Four thirty came really early, and I was definitely not ready for my alarm to go off. I staggered downstairs and dressed quickly then sat and waited for Brian and Drew to pull into my driveway. A couple minutes before 5, I received a text that they were on their way so I carried my things out to the porch and waited outside for them. We made the short drive up the canyon, meeting with Josh and Carsen at a gas station about halfway to our destination. As we began the drive up the dirt road the lack of snow at the lower elevations prompted us to drive past our planned starting point and head to higher elevations. Our starting point for this hunt would be the same as the muzzleloader elk hunt in early November.
Since our plans had changed our timing was off quite a bit, and we had to make an hour and twenty minute hike through an easement on private property to where we would be able to hunt. As we crested the northern rim of a large bowl we began to glass. It was 8:30am and I figured that we were too late and we would need to now be looking for elk that had bedded for the day. We began to work to the west along the rim of the bowl up towards the head of the bowl and right about when we reached the head of the bowl we glassed back to our southeast to see a string of 8 cow and calf elk working their way up along the bottom of the bowl. The elk were right where I figured they would be… but they were much later than I had anticipated. Here we thought we were late, but in fact we were early and the elk were late. If we had just stayed put where we initially crested over the ridge into the bowl we would have had long but manageable shots at the small herd. Instead, we were left to plan an attack on the herd as they worked up to the patch of pines that is a regular bedding location.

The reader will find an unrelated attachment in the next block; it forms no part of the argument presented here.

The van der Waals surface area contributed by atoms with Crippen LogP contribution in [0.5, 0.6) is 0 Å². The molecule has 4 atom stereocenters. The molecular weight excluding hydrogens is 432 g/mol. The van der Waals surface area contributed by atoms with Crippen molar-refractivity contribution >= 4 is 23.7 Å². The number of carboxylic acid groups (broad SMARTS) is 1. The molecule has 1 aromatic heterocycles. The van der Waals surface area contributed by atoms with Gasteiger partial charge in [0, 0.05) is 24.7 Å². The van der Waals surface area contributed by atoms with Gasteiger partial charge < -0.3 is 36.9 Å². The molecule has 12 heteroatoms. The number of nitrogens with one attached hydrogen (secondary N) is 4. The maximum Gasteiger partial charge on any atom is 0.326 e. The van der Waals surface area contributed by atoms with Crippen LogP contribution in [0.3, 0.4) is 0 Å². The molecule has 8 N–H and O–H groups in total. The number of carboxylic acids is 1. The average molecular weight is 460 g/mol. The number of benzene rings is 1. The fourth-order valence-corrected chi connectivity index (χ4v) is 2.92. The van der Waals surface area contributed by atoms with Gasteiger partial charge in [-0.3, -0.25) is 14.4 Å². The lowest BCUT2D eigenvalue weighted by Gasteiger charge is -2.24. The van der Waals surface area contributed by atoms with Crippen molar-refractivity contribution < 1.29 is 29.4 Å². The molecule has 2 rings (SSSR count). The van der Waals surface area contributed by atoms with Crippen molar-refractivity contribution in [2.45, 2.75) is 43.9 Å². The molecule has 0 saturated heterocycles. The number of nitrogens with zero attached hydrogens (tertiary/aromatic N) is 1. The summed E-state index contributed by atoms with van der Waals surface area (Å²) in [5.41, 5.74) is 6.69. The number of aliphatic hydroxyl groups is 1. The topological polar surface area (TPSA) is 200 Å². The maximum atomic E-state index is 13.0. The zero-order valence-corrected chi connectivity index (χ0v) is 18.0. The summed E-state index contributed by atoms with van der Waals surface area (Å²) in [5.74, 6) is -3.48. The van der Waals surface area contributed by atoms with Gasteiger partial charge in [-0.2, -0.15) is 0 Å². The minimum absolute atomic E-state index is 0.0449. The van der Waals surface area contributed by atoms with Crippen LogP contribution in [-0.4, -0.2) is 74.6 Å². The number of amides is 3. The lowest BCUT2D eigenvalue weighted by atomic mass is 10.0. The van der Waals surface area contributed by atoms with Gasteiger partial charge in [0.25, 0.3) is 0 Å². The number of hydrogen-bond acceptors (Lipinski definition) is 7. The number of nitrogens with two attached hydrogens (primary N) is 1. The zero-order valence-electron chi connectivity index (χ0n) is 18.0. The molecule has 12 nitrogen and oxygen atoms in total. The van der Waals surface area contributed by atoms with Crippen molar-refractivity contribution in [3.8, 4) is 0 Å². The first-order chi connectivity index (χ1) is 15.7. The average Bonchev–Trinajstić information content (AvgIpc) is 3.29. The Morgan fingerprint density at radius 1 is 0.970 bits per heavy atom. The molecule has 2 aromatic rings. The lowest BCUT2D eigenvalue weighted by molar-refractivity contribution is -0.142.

Josh and Carsen volunteered to gain elevation and get about even with the pines then work back to the east into the bedded elk while Brian, Drew, and I would drop down lower and head back to the north to potentially shorten the distance if the elk busted out of there and headed downhill.